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MTBR – Leatt DBX 2.0 Review: Budget friendly helmet with advanced safety features

“This is a high-quality affordable mountain bike helmet that will work for a wide variety of riders.”

Mtbr contributor Jeremy Kipp, who is also the lead shop mechanic at Big Al’s Bicycle Heaven in Crested Butte, Colorado, reviewed our Leatt DBX 2.0 Helmet.

“In 2017, Mtbr reviewed (and loved) the Leatt DBX 3.0 trail helmet. The one knock for budget-minded riders? Price. MSRP of the DBX 3.0 is a lofty $170. Enter the Leatt DBX 2.0, which was launched last spring, and shares many of the same features as the 3.0, but costs $70 less,” he said.

“The Leatt DBX 2.0 has 10 turbines set inside the helmet that harden on impact. Combined with an EPS in-molded shell, this dual-density construction is designed to dampen impact at both low and high speeds. The helmet is also well-ventilated with 20 vents. Weight for a size medium is a reasonable 308 grams, and it’s equipped with a breakaway visor that is shorter than the one found on the DBX 3.0, which we actually prefer. The 3.0 visor is a tad on the long side for our tastes.”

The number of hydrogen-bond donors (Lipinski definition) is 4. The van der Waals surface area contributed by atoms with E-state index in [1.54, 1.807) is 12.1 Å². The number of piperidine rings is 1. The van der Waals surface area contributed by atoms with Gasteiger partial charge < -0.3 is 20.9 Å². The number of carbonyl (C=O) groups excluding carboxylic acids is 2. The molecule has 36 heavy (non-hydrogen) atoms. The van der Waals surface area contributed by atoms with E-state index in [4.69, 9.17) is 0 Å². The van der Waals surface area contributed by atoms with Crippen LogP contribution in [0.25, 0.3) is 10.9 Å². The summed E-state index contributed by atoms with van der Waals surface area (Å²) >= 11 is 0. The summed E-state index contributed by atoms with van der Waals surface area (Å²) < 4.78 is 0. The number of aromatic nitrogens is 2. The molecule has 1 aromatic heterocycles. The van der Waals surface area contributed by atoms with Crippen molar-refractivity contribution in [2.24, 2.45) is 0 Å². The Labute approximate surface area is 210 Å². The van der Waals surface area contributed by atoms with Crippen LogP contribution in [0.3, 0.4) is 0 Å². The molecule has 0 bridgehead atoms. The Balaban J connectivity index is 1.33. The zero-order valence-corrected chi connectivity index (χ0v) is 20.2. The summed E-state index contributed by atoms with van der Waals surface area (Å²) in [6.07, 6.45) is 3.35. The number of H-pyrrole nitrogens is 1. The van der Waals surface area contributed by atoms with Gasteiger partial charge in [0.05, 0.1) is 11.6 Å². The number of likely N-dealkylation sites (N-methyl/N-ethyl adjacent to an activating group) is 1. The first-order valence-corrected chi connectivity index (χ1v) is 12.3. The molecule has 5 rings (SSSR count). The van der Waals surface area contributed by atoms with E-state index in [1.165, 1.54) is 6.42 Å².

“Other differences between the two include a little less protection in the rear versus the 3.0 and a visor that’s not adjustable. The Leatt DBX 2.0 also uses a standard buckle at the chinstrap rather than the slick magnetic buckle found on the DBX 3.0. The new helmet comes in four colors and three sizes (small, medium, large) and it has the same micro-adjustable BOA retention system as the DBX 3.0. Mtbr tested the Leatt DBX 2.0 over the span of this summer, hitting a variety of trails in Crested Butte, Gunnison, Colorado’s Front Range.”

 

Mtbr’s Take

“Leatt has done a solid job with the DBX 2.0 helmet. It fits well, looks good, has excellent ventilation, and includes rotational impact safety features. But with its lack of back-of-head protection, it leans more to the XC side of things. It also doesn’t do a great job of seat management, which will be a problem for some riders. Bottom line, this is a high-quality affordable mountain bike helmet that will work for a wide variety of riders so long as you’re okay with a little less rearward protection and don’t generate a ton of perspiration.”

CLICK Here to read their full review and lists of Pros and Cons.

 

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